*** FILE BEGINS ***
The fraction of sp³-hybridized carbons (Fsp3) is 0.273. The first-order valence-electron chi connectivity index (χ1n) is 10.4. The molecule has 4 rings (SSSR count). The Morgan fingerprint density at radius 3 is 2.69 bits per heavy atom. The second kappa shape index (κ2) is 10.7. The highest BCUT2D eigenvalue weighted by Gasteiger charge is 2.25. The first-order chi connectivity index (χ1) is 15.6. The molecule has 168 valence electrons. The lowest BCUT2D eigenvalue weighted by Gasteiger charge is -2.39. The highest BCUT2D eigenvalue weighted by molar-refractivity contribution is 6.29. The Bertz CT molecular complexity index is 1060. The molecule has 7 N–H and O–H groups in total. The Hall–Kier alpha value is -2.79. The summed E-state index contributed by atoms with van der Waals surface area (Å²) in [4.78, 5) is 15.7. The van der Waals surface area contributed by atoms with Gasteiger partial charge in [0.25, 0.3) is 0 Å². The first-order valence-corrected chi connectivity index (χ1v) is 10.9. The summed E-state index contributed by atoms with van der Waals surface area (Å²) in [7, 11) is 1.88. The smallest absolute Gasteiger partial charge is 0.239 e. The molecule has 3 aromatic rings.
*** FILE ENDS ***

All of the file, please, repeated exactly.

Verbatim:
The fraction of sp³-hybridized carbons (Fsp3) is 0.273. The first-order valence-electron chi connectivity index (χ1n) is 10.4. The molecule has 4 rings (SSSR count). The Morgan fingerprint density at radius 3 is 2.69 bits per heavy atom. The second kappa shape index (κ2) is 10.7. The highest BCUT2D eigenvalue weighted by Gasteiger charge is 2.25. The first-order chi connectivity index (χ1) is 15.6. The molecule has 168 valence electrons. The lowest BCUT2D eigenvalue weighted by Gasteiger charge is -2.39. The highest BCUT2D eigenvalue weighted by molar-refractivity contribution is 6.29. The Bertz CT molecular complexity index is 1060. The molecule has 7 N–H and O–H groups in total. The Hall–Kier alpha value is -2.79. The summed E-state index contributed by atoms with van der Waals surface area (Å²) in [4.78, 5) is 15.7. The van der Waals surface area contributed by atoms with Gasteiger partial charge in [0.25, 0.3) is 0 Å². The first-order valence-corrected chi connectivity index (χ1v) is 10.9. The summed E-state index contributed by atoms with van der Waals surface area (Å²) in [7, 11) is 1.88. The smallest absolute Gasteiger partial charge is 0.239 e. The molecule has 3 aromatic rings.